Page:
The government has launched a bid for a share of a £10 million competition for cities to host a driverless cars trial and a review of the UK’s road regulations to see how Britain can implement the new technology.
Driverless cars work through a system of GPS and have no steering wheel or pedals, only a stop and go button.
Google tested a driverless vehicle in May, with UK’s science minister David Willetts later saying that British technology could be cheaper than that of the IT giant, but a number of reforms were needed.
Business secretary Vince Cable said, “The excellence of our scientists and engineers has established the UK as a pioneer in the development of driverless vehicles through pilot projects.
“Today’s announcement will see driverless cars take to our streets in less than six months, putting us at the forefront of this transformational technology and opening up new opportunities for our economy and society.”
Transport minister Claire Perry added, “Driverless cars have huge potential to transform the UK’s transport network – they could improve safety, reduce congestion and lower emissions, particularly CO2.
“We are determined to ensure driverless cars can fulfil this potential which is why we are actively reviewing regulatory obstacles to create the right framework for trialling these vehicles on British roads.”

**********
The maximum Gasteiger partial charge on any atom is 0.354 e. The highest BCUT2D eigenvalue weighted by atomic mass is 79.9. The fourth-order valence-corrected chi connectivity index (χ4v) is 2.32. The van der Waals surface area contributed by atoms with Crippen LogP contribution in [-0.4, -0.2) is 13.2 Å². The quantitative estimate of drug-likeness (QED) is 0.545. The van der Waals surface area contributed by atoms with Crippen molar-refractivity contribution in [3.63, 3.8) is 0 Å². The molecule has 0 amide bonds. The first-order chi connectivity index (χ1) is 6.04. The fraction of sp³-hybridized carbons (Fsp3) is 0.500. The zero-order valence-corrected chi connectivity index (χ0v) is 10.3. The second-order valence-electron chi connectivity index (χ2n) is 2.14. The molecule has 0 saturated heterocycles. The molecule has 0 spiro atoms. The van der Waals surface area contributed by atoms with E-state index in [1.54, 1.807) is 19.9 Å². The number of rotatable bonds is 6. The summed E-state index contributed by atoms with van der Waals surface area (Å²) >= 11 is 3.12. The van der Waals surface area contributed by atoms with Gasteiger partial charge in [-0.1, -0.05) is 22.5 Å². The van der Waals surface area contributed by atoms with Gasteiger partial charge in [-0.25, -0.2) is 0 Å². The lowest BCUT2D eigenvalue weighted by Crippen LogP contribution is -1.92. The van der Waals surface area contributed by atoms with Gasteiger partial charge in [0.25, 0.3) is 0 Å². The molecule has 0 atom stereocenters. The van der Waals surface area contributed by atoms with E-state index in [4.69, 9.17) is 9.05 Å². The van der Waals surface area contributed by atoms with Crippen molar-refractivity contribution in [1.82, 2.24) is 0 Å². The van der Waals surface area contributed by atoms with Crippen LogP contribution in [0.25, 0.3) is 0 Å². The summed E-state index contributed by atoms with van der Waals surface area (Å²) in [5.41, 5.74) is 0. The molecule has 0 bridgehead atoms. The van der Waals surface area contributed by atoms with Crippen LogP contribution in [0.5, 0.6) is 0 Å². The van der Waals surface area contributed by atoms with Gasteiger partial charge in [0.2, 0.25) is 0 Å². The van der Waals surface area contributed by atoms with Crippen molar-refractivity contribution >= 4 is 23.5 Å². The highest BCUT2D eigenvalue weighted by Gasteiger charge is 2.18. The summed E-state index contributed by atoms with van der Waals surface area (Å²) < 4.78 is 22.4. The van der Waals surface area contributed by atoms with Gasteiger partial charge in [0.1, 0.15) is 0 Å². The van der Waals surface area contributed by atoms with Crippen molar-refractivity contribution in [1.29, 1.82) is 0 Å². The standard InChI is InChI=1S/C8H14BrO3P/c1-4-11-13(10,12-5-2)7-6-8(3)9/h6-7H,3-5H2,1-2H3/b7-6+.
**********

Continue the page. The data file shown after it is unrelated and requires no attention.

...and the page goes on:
A review of road rules, such as the Highway Code, has also been announced to ensure the new technology can be implemented. The government will look at both cars with a qualified driver who can take over control of the driverless car and fully autonomous vehicles where there is no driver.
However, there are fears that drivers would be reluctant to embrace the new transport.
Edmund King, president of motoring company AA, commented, “Today’s announcement takes us closer to seeing fully autonomous vehicles on our roads but it will take some time for them to become commonplace.
“Many drivers are still resistant to change as 65% enjoy driving too much to ever want the vehicle to take over from them.
“Cars have become more automated. However, there needs to be a big leap of faith by drivers from embracing assistance systems to accepting the fully automated car.”
Photo: Tony Hall via flickr
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